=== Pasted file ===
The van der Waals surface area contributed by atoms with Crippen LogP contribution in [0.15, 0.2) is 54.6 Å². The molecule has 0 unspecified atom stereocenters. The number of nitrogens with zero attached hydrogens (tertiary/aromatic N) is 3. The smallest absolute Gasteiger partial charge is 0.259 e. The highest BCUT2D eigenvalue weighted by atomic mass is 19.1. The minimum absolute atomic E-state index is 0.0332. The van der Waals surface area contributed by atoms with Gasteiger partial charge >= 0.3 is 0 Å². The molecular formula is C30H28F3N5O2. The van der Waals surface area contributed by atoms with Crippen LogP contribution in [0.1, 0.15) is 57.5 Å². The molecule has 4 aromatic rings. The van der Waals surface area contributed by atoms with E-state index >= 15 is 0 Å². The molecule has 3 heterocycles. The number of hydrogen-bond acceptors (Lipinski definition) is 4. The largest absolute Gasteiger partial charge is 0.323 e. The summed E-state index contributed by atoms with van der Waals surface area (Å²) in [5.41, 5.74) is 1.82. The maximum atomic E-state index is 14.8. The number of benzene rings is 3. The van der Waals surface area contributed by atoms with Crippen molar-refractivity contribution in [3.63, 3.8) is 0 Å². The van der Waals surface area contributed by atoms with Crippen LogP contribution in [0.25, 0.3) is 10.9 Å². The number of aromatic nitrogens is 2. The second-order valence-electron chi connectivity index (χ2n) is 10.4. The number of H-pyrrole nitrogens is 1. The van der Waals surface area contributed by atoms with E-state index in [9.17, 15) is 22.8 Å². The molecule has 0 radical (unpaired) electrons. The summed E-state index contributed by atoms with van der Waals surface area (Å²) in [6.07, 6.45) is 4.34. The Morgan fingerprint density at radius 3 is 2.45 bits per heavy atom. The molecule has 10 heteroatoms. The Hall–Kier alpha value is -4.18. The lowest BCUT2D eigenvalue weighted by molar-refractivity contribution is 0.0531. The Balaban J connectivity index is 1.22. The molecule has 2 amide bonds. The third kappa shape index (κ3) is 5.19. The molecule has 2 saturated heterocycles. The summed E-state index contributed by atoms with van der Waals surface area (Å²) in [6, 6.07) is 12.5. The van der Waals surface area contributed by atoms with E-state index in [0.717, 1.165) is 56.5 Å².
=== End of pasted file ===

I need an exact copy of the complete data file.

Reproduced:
The van der Waals surface area contributed by atoms with Crippen LogP contribution in [0.15, 0.2) is 54.6 Å². The molecule has 0 unspecified atom stereocenters. The number of nitrogens with zero attached hydrogens (tertiary/aromatic N) is 3. The smallest absolute Gasteiger partial charge is 0.259 e. The highest BCUT2D eigenvalue weighted by atomic mass is 19.1. The minimum absolute atomic E-state index is 0.0332. The van der Waals surface area contributed by atoms with Gasteiger partial charge >= 0.3 is 0 Å². The molecular formula is C30H28F3N5O2. The van der Waals surface area contributed by atoms with Crippen LogP contribution in [0.1, 0.15) is 57.5 Å². The molecule has 4 aromatic rings. The van der Waals surface area contributed by atoms with E-state index >= 15 is 0 Å². The molecule has 3 heterocycles. The number of hydrogen-bond acceptors (Lipinski definition) is 4. The largest absolute Gasteiger partial charge is 0.323 e. The summed E-state index contributed by atoms with van der Waals surface area (Å²) in [5.41, 5.74) is 1.82. The maximum atomic E-state index is 14.8. The number of benzene rings is 3. The van der Waals surface area contributed by atoms with Crippen molar-refractivity contribution in [3.63, 3.8) is 0 Å². The van der Waals surface area contributed by atoms with Crippen LogP contribution in [0.25, 0.3) is 10.9 Å². The number of aromatic nitrogens is 2. The second-order valence-electron chi connectivity index (χ2n) is 10.4. The number of H-pyrrole nitrogens is 1. The van der Waals surface area contributed by atoms with E-state index in [9.17, 15) is 22.8 Å². The molecule has 0 radical (unpaired) electrons. The summed E-state index contributed by atoms with van der Waals surface area (Å²) in [6.07, 6.45) is 4.34. The Morgan fingerprint density at radius 3 is 2.45 bits per heavy atom. The molecule has 10 heteroatoms. The Hall–Kier alpha value is -4.18. The lowest BCUT2D eigenvalue weighted by molar-refractivity contribution is 0.0531. The Balaban J connectivity index is 1.22. The molecule has 2 amide bonds. The third kappa shape index (κ3) is 5.19. The molecule has 2 saturated heterocycles. The summed E-state index contributed by atoms with van der Waals surface area (Å²) in [6, 6.07) is 12.5. The van der Waals surface area contributed by atoms with E-state index in [0.717, 1.165) is 56.5 Å².